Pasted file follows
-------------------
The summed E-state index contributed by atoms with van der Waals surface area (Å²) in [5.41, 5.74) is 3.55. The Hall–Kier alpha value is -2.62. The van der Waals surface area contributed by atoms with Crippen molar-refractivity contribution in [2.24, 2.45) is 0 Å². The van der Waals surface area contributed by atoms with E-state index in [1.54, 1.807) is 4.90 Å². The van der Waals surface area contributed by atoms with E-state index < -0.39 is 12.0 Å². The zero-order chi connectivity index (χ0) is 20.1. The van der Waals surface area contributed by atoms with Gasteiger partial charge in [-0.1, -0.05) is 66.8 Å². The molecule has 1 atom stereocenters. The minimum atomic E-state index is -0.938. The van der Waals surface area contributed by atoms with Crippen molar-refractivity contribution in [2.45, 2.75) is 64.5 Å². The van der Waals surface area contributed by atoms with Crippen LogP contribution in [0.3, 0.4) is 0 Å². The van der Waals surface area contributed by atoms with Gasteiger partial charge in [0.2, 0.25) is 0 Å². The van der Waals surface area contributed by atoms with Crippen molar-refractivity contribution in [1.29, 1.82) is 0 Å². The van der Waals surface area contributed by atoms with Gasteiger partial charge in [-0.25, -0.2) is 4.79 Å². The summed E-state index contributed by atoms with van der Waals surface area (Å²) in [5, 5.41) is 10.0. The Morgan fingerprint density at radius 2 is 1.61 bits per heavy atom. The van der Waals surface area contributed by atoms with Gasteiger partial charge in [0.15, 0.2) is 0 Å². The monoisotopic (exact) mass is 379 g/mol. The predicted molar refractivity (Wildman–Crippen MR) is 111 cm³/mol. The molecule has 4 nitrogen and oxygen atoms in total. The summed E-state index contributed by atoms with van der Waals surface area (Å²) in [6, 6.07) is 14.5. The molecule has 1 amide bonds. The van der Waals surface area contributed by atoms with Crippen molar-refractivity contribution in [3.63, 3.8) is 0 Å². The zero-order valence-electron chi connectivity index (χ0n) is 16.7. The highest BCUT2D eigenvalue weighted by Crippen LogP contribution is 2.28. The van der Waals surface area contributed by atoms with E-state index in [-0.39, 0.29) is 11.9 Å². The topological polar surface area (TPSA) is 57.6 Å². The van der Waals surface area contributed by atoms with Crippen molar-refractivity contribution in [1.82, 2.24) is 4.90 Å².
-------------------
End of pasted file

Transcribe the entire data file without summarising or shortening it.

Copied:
The summed E-state index contributed by atoms with van der Waals surface area (Å²) in [5.41, 5.74) is 3.55. The Hall–Kier alpha value is -2.62. The van der Waals surface area contributed by atoms with Crippen molar-refractivity contribution in [2.24, 2.45) is 0 Å². The van der Waals surface area contributed by atoms with E-state index in [1.54, 1.807) is 4.90 Å². The van der Waals surface area contributed by atoms with E-state index < -0.39 is 12.0 Å². The zero-order chi connectivity index (χ0) is 20.1. The van der Waals surface area contributed by atoms with Gasteiger partial charge in [-0.1, -0.05) is 66.8 Å². The molecule has 1 atom stereocenters. The minimum atomic E-state index is -0.938. The van der Waals surface area contributed by atoms with Crippen molar-refractivity contribution in [2.45, 2.75) is 64.5 Å². The van der Waals surface area contributed by atoms with Crippen LogP contribution in [0.3, 0.4) is 0 Å². The van der Waals surface area contributed by atoms with Gasteiger partial charge in [0.2, 0.25) is 0 Å². The van der Waals surface area contributed by atoms with Crippen molar-refractivity contribution in [1.29, 1.82) is 0 Å². The van der Waals surface area contributed by atoms with Gasteiger partial charge in [-0.25, -0.2) is 4.79 Å². The summed E-state index contributed by atoms with van der Waals surface area (Å²) in [5, 5.41) is 10.0. The Morgan fingerprint density at radius 2 is 1.61 bits per heavy atom. The van der Waals surface area contributed by atoms with Gasteiger partial charge in [0.15, 0.2) is 0 Å². The monoisotopic (exact) mass is 379 g/mol. The predicted molar refractivity (Wildman–Crippen MR) is 111 cm³/mol. The molecule has 4 nitrogen and oxygen atoms in total. The summed E-state index contributed by atoms with van der Waals surface area (Å²) in [6, 6.07) is 14.5. The molecule has 1 amide bonds. The van der Waals surface area contributed by atoms with Crippen molar-refractivity contribution in [3.63, 3.8) is 0 Å². The zero-order valence-electron chi connectivity index (χ0n) is 16.7. The highest BCUT2D eigenvalue weighted by Crippen LogP contribution is 2.28. The van der Waals surface area contributed by atoms with E-state index in [-0.39, 0.29) is 11.9 Å². The topological polar surface area (TPSA) is 57.6 Å². The van der Waals surface area contributed by atoms with Crippen molar-refractivity contribution in [1.82, 2.24) is 4.90 Å².